It’s like finding an oasis in the middle of the desert: Haifa University explorers discover coral reefs 700m beneath the Mediterranean Sea’s surface; will they be able to protect the reef from oil and gas exploration?
The scene of bickering between Israel and Lebanon over gas fields, and potentially harboring a giant garbage patch, the Mediterranean Sea, stunned researchers have found, has a coral reef that spans several kilometers 700 meters below the surface of the sea. Elsewhere in the Mediterranean, energy-hungry countries like Egypt are eager to exploit the sea’s oil reserves. Will scientists be able to use this new discovery as collateral against destructive fossil-fuel exploration?
Nautilus plows the deep sea
Two weeks ago Green Prophet wrote about the Nautilus’ departure from the Port of Haifa; it was the first such deep-sea expedition planned off Tel Aviv’s coast and was headed by the Haifa University’s Director of Leon Charney School of Marine Sciences, Professor Zvi Ben Avraham.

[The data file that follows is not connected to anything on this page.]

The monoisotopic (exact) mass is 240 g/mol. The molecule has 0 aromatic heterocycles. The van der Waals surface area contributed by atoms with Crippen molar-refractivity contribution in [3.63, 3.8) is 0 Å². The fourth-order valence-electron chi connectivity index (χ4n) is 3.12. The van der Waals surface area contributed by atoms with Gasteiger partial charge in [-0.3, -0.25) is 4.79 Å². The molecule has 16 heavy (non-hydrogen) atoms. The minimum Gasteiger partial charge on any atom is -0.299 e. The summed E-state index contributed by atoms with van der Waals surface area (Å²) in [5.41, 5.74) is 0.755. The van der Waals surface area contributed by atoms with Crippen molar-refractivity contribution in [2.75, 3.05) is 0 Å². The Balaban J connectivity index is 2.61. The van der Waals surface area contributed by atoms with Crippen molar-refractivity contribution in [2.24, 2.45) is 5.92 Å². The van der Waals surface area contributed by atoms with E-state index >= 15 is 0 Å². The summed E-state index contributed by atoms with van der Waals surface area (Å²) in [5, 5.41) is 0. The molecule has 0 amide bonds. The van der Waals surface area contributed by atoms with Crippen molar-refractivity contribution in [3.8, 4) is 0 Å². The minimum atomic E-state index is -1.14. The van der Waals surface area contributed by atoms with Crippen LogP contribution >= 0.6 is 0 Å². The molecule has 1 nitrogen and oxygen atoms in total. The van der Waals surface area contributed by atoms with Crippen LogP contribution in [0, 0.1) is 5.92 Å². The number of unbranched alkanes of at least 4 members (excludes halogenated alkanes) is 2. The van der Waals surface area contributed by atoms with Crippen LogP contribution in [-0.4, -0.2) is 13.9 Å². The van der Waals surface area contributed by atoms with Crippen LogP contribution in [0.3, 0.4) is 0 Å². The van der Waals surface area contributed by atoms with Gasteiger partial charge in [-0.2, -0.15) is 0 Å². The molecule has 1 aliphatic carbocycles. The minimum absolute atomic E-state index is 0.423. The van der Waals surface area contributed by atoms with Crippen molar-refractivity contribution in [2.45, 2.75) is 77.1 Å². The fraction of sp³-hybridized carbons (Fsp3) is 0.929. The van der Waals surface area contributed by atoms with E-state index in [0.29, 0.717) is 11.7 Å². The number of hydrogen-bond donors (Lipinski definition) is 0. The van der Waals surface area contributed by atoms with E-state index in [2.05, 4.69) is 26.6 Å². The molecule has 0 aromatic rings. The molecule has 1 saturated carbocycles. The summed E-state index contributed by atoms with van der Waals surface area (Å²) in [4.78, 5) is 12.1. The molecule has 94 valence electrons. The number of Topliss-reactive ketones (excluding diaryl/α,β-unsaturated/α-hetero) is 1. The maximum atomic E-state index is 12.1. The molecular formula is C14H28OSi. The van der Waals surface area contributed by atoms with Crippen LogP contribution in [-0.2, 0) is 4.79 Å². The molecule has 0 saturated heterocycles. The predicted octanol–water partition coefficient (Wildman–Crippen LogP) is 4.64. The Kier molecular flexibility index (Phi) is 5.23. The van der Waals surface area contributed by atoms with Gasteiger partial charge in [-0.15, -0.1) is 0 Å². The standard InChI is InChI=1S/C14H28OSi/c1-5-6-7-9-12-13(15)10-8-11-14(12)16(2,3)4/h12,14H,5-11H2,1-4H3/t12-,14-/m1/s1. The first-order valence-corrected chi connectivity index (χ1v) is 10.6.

Owned by the famed explorer who discovered the Titanic in 1985, the Nautilus is equipped with state of the art equipment specifically for deep sea exploration and photography.
To their astonishment, roughly 30-40km from Tel Aviv, the researchers discovered the coral colonies.
“It was like finding Ein Gedi in the middle of the desert,” Dr. Yitzhak Makovsky, who headed the project’s control center, told the Jerusalem Post.
“We never expected to find coral reefs of such proportions there. We didn’t expect it or even dream of it,” he added.
There’s more to explore
Just over two weeks long, the survey was just one of what Dr. Makovsky believes should be several more in order to do a more thorough investigation. Also, he told the paper that as is the case with other coral reef ecosystems, this area should immediately be named a Natural Undersea Preserve.
“The Nautilus crew also discovered two shipwrecks, apparently modern fishing boats several dozens of years old, that lie on the seabed. Fish and lobsters found living in and on them were photographed hundreds of meters under the surface of the water in their natural surroundings,” according to JPost.
They also took images of the chimera monstrosa, which until 400 million years ago was a member of the shark family. A 10cm long lobster was also photographed.
More information should become available over the next few weeks as scientists sort through their findings and release images of this exciting, but vulnerable new frontier.
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image via CybersamX